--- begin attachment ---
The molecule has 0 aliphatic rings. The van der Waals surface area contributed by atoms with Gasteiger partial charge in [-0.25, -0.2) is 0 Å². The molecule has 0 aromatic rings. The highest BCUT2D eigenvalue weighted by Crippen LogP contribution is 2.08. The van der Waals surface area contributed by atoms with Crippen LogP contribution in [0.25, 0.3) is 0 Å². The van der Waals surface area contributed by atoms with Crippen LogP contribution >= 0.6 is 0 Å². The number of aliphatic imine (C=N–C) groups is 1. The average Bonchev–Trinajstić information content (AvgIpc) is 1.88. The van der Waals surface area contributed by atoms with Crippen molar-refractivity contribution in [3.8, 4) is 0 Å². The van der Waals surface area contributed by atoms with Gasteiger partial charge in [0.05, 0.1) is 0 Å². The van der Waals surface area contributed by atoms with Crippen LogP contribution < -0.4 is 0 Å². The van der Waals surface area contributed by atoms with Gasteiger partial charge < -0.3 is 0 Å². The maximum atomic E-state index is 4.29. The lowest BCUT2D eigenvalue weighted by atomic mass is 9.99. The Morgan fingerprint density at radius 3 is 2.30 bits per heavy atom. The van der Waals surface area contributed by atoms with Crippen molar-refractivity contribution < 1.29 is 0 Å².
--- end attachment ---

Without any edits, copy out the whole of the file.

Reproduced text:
The molecule has 0 aliphatic rings. The van der Waals surface area contributed by atoms with Gasteiger partial charge in [-0.25, -0.2) is 0 Å². The molecule has 0 aromatic rings. The highest BCUT2D eigenvalue weighted by Crippen LogP contribution is 2.08. The van der Waals surface area contributed by atoms with Crippen LogP contribution in [0.25, 0.3) is 0 Å². The van der Waals surface area contributed by atoms with Crippen LogP contribution >= 0.6 is 0 Å². The number of aliphatic imine (C=N–C) groups is 1. The average Bonchev–Trinajstić information content (AvgIpc) is 1.88. The van der Waals surface area contributed by atoms with Crippen molar-refractivity contribution in [3.8, 4) is 0 Å². The van der Waals surface area contributed by atoms with Gasteiger partial charge in [0.05, 0.1) is 0 Å². The van der Waals surface area contributed by atoms with Crippen LogP contribution < -0.4 is 0 Å². The van der Waals surface area contributed by atoms with Gasteiger partial charge < -0.3 is 0 Å². The maximum atomic E-state index is 4.29. The lowest BCUT2D eigenvalue weighted by atomic mass is 9.99. The Morgan fingerprint density at radius 3 is 2.30 bits per heavy atom. The van der Waals surface area contributed by atoms with Crippen molar-refractivity contribution < 1.29 is 0 Å².